• Canadian outsider musician Tonetta dresses like a serial killer of the Buffalo Bill variety (usually wearing a skimpy outfit and a creepy mask), but his music is typically upbeat and about homoerotic sexual fantasies that aren't exactly his (the real Tonetta prefers women). One of his songs is about him rooting for (and even flirting with) the Toronto Maple Leafs.
  • Emilie Autumn wears dreads, gothic clothing and puts out lots of songs related to things like death, rape, and suicide. However, she has just as many classical violin solos and some genuinely light and happy songs, in amongst the darkness.
    • Well she used to wear gothic clothing, now it's almost all pink and sparkly...which she wears while singing about rape, death, and suicide. It seems like she'll be going back to Elegant Gothic Lolita clothing when she is to start her "Fight Like A Girl" tour, though.
  • Granted, in 2012 a punk style doesn't carry the shocking punch it would have in 1982, but singer Michaela Paige wears very unique outfits to put it mildly and has a three-color mohawk.
  • You'd probably expect a band named 10,000 Maniacs to be a death metal band (unless you're actually familiar with death metal), but the band played gentle, socially-conscious folk rock instead.
  • By looking at Roy Orbison, you'd swear that he performed Murder Ballads. This pale, dark-haired, stoic-looking, sharp-dressed guy with Cool Shades... actually sung Silly Love Songs and Break up songs. He actually fabricated his cool dude looks to deal with his Performance Anxiety.
  • Howlin' Wolf was a tall and imposing man, with a Guttural Growler voice that could scare people out of their wits. Yet in reality, he was a nice and friendly person.
  • Barbarion seem to be trying to avert this trope, though this may be the joke; their warlike barbarian personas and over-the-top evolution of quite hard rock make them appear so over-the-top they are no longer scary on any level. They are a comedy act making fun of our new, sanitised, wussy, rockless world, apparently inspired by '80s metal with misspelled band names and too many Low Fantasy movies involving barbarians.
  • Eminem has been both a straight, inverted, averted and inverted-averted version of this at various points of his career. His most famous image, the one used early on, was as an adorable, happy young blond-haired lad who made obscene, violent music (with tongue firmly in cheek) that caused moral panics. In response to this, he began to incorporate more traditional horror imagery, like performing on stage in a hockey mask and chainsaw, putting the content of his music and his appearance in alignment. He then went through a period of using a kind of 'showman' image, where he'd appear in nice suits in front of heavy theatre curtains, rapping about a mixture of brooding topics and Toilet Humor. However, after getting accepted as part of the pop establishment and starting on his Rated G for Gangsta phase, he toned down the content of his music considerably but without getting rid of the Serial Killer imagery, leading to situations like "You Don't Know", in which Eminem says absolutely nothing controversial but is depicted in the video as Hannibal Lecter, hanging out in a blood-stained gothic house, etc. By "3a.m." on Relapse he's rapping outright Horrorcore, with a scary, gaunt appearance, shirtless, lying in a Blood Bath... and in the sequel to "3a.m.", Revival's "Framed", he appears as a nice, cuddly, goggle-eyed dad in a sweater, but is doing equally heinous and bloody things.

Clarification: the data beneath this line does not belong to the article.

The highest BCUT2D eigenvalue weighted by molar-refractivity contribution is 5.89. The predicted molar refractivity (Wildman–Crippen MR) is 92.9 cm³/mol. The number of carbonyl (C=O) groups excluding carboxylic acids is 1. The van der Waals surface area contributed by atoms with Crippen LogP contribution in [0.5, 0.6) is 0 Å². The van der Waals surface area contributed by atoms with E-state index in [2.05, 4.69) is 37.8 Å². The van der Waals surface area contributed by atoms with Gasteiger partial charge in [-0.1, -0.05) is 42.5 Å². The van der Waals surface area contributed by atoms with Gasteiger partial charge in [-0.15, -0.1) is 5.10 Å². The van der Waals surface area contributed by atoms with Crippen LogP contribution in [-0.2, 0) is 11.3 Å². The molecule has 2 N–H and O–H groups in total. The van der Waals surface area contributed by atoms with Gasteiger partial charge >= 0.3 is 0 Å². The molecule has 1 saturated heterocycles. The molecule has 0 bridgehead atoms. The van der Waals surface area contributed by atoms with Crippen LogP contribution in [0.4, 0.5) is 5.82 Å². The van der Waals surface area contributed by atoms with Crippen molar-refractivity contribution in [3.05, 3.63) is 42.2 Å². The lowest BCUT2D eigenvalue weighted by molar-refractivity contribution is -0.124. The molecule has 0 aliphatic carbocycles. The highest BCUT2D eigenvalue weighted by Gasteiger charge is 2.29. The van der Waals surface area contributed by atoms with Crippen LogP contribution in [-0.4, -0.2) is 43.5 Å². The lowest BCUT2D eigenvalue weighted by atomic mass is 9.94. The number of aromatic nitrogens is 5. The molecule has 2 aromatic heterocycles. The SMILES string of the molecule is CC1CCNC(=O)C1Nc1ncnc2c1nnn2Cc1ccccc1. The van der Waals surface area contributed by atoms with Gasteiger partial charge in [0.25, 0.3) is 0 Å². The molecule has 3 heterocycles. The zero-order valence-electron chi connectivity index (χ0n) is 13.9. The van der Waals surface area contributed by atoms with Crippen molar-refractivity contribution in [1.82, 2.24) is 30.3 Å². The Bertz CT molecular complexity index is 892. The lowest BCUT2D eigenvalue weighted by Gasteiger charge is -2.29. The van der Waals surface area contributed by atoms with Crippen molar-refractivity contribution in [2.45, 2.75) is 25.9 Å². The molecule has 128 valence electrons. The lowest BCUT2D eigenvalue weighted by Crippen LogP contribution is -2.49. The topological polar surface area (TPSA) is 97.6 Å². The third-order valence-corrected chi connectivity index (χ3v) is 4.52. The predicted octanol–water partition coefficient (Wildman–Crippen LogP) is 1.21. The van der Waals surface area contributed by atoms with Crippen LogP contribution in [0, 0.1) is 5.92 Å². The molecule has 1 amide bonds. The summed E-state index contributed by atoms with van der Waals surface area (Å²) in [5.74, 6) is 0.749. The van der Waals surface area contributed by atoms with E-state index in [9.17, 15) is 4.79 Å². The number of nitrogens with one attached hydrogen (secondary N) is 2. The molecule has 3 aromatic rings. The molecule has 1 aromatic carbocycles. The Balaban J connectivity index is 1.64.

• Slipknot could be considered a downplayed example. They wear scary costumes, and due to Public Medium Ignorance are often thought of as the poster boys for extremity outside the heavy metal community. Their music, while relatively heavy and explicit by mainstream standards, is definitely not extreme, being an accessible type of metal that can safely be played on mainstream rock radio; though they do have extreme metal influences, and admit it or not, are one of the ways for listeners to get into extreme metal. This is also probably the reason the band's original drummer, Joey Jordison, is regarded as one of the all-time greatest drummers, even though there are many extreme metal drummers who match or exceed his skill.